I started bleeding at 4.30 am. I feel a familiar wetness coupled with some low intensity uterine cramps. I get up and slip a moon pad into my beloved black bleeding pants – so comfy and soft. I then snuggle back into bed and drift in and out of sleep till my alarm goes off at 7am. Then it was time to get up, fill breakfast bowls to the brim with cereal, wash grapes and make sandwiches for the children’s lunchboxes. Then a deep breath and the whirlwind of three children getting dressed, cleaning teeth, plaiting hair, doing school reading and eventually piling all three in the school bus along with bags, books and Easter bonnets at 8.30am. Phew!
At last peace and quiet, a top-up of coffee and back to the oasis of my bed, surrounded by wise women’s books so I can browse whilst I rest, allowing my womanly blood to flow out of me. I feel it spurt deliciously out of my yoni onto a washable pad, sewn by my own fair hands. Bliss.
I am thankful I have the opportunity to rest up today. There is nothing so urgent that I have to make myself get up and work. I have had a very productive month, so I can afford to take some time out. I am not always so fortunate every moon and I reflect on other bleeding women around the world who have little opportunity to retreat into the womb of the blood cave. I send them some love and healing.
In workshops and everyday life I talk to women about the value of retreating during our bleeding time. This gives us the chance to rest, to allow that which no longer serves us to flow out of us and away. We can simply ‘be’ rather than run the treadmill of constant activity. Womb bleeding is a time of inner cleansing, a time to compost the old, letting the previous month wash through us and away. This act of releasing on all levels – spiritual, emotional, mental and physical is health-giving. It allows us to wipe the slate clean. We need peace and quiet in order to do this most efficiently. The rhythm of menstruation actively helps us to disconnect from the outer world by making us feel naturally quiet and introspective.
This helps us to turn our focus within. This might sound like hard work but it is actually liberating to spend time alone snuggled under your duvet, reading, snoozing and dreaming. You can record dreams and realisations in a journal if you feel called to. The only difficult bit is organising life to make it possible by freeing up our diary as much as possible. In our busy real-life world, this is hard to achieve. We all have commitments – work, laundry, cooking, pets, children, hobbies, social life etc. The list goes on.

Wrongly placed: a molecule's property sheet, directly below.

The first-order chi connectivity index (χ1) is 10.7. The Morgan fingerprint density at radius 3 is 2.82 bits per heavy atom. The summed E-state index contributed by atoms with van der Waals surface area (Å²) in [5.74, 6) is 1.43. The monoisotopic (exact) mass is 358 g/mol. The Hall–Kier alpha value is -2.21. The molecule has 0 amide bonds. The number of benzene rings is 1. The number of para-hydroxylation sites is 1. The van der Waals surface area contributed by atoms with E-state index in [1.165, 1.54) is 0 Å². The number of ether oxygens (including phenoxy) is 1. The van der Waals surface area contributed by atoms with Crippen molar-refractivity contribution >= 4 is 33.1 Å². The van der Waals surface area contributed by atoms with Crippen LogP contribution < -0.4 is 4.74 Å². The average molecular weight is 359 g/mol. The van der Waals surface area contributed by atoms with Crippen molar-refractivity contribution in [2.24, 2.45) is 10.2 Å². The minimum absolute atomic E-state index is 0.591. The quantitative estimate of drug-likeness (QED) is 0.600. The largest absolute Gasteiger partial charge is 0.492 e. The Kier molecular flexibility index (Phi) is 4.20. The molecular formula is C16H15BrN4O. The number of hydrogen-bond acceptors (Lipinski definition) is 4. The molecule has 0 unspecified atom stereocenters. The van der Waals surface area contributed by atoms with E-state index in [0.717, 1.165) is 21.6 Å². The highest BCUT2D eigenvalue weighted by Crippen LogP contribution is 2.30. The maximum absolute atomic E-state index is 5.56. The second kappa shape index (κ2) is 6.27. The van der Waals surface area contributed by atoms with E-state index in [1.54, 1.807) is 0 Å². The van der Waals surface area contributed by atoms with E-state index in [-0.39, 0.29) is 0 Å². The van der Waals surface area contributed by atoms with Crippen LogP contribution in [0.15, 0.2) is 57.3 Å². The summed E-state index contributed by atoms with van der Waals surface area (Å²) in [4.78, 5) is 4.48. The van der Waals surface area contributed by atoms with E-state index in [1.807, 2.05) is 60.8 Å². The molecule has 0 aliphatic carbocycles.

So how do you make space for yourself to bleed and release? If it feels right to engage with conscious bleeding in this way then the vital first step is to give yourself permission, promising yourself that you will only carry out the absolutely essential stuff next time you bleed. You can write it down as an affirmation “I promise to honour my next bleeding-time by giving myself time to retreat”. The next step is to mark your diary ahead when you are likely to be bleeding. Obviously this is trickier if your periods are irregular. Then start preparing. Go food-shopping, stash meals away in the freezer and avoid committing yourself socially. Plan ahead in terms of your work, avoiding scheduling meetings and deadlines during your bleeding-time. As you become pre-menstrual, finish off all the out-standing work and projects you can and clean your house. Begin winding down in preparation. Get lots of sleep.
When your blood starts to flow, withdraw. At work you can still be polite to colleagues and customers, but there is no rule saying you have to interact deeply with them. Being a little dreamy is not a crime.
It is trickier with babies and toddlers in tow, but you can still rest when they do and plan ahead to make your life as easy as possible. You could ask another mother for support and do the same for her. If all else fails, most of us can still manage a bath and an early night.
Well within our means to control, but more challenging to enact in reality, is taking a break from social networking. We are diverting energy away from ourselves when we constantly check Facebook, emails and our mobile inbox. Try a complete Facebook break for a couple of days. The world really won’t come to an end and it could do you the power of good.
As someone who has practised this way of retreating once a month for a long time, I can say that it really does get easier with practice. Sometimes weddings and children’s birthday parties do crop up on the first day of bleeding which is obviously not ideal. If you gift yourself with time in the blood cave for every month you can, then you build up a reserve of spiritual energy which carries you through these non-negotiable commitments.
Enough from me now. I’m feeling sleepy and fancy a little nap.